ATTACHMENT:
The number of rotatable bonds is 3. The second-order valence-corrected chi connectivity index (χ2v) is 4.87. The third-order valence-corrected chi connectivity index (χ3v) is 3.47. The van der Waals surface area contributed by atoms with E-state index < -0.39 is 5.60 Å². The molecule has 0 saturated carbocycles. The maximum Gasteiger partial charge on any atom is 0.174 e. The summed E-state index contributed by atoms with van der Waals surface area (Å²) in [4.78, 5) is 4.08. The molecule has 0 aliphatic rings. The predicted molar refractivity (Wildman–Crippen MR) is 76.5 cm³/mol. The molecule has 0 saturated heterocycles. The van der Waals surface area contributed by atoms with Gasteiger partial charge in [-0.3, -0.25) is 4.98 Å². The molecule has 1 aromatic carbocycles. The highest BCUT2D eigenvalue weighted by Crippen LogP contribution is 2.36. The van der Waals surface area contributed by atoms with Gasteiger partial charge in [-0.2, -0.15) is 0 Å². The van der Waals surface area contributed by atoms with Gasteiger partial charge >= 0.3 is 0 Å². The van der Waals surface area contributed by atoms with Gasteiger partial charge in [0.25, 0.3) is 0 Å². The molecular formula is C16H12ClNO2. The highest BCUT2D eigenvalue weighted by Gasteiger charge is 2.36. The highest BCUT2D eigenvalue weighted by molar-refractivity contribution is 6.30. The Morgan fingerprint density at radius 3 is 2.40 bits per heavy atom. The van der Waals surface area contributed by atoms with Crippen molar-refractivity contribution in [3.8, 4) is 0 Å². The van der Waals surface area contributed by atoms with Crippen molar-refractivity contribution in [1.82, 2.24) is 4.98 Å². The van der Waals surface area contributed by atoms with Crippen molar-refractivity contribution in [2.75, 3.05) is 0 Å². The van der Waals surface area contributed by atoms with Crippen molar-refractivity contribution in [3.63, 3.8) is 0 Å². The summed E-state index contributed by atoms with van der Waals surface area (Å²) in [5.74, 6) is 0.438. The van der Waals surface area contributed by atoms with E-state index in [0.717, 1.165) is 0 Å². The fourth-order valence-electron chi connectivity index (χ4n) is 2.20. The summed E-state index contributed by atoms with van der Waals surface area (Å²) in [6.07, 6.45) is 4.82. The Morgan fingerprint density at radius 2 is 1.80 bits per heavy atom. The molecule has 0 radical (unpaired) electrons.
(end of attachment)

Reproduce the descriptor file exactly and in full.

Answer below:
The number of rotatable bonds is 3. The second-order valence-corrected chi connectivity index (χ2v) is 4.87. The third-order valence-corrected chi connectivity index (χ3v) is 3.47. The van der Waals surface area contributed by atoms with E-state index < -0.39 is 5.60 Å². The molecule has 0 saturated carbocycles. The maximum Gasteiger partial charge on any atom is 0.174 e. The summed E-state index contributed by atoms with van der Waals surface area (Å²) in [4.78, 5) is 4.08. The molecule has 0 aliphatic rings. The predicted molar refractivity (Wildman–Crippen MR) is 76.5 cm³/mol. The molecule has 0 saturated heterocycles. The van der Waals surface area contributed by atoms with Gasteiger partial charge in [-0.3, -0.25) is 4.98 Å². The molecule has 1 aromatic carbocycles. The highest BCUT2D eigenvalue weighted by Crippen LogP contribution is 2.36. The van der Waals surface area contributed by atoms with Gasteiger partial charge in [-0.2, -0.15) is 0 Å². The van der Waals surface area contributed by atoms with Gasteiger partial charge >= 0.3 is 0 Å². The van der Waals surface area contributed by atoms with Gasteiger partial charge in [0.25, 0.3) is 0 Å². The molecular formula is C16H12ClNO2. The highest BCUT2D eigenvalue weighted by Gasteiger charge is 2.36. The highest BCUT2D eigenvalue weighted by molar-refractivity contribution is 6.30. The Morgan fingerprint density at radius 3 is 2.40 bits per heavy atom. The van der Waals surface area contributed by atoms with Crippen molar-refractivity contribution in [3.8, 4) is 0 Å². The van der Waals surface area contributed by atoms with Crippen molar-refractivity contribution in [1.82, 2.24) is 4.98 Å². The van der Waals surface area contributed by atoms with Crippen molar-refractivity contribution in [2.75, 3.05) is 0 Å². The van der Waals surface area contributed by atoms with Crippen molar-refractivity contribution in [3.63, 3.8) is 0 Å². The summed E-state index contributed by atoms with van der Waals surface area (Å²) in [5.74, 6) is 0.438. The van der Waals surface area contributed by atoms with E-state index in [0.717, 1.165) is 0 Å². The fourth-order valence-electron chi connectivity index (χ4n) is 2.20. The summed E-state index contributed by atoms with van der Waals surface area (Å²) in [6.07, 6.45) is 4.82. The Morgan fingerprint density at radius 2 is 1.80 bits per heavy atom. The molecule has 0 radical (unpaired) electrons.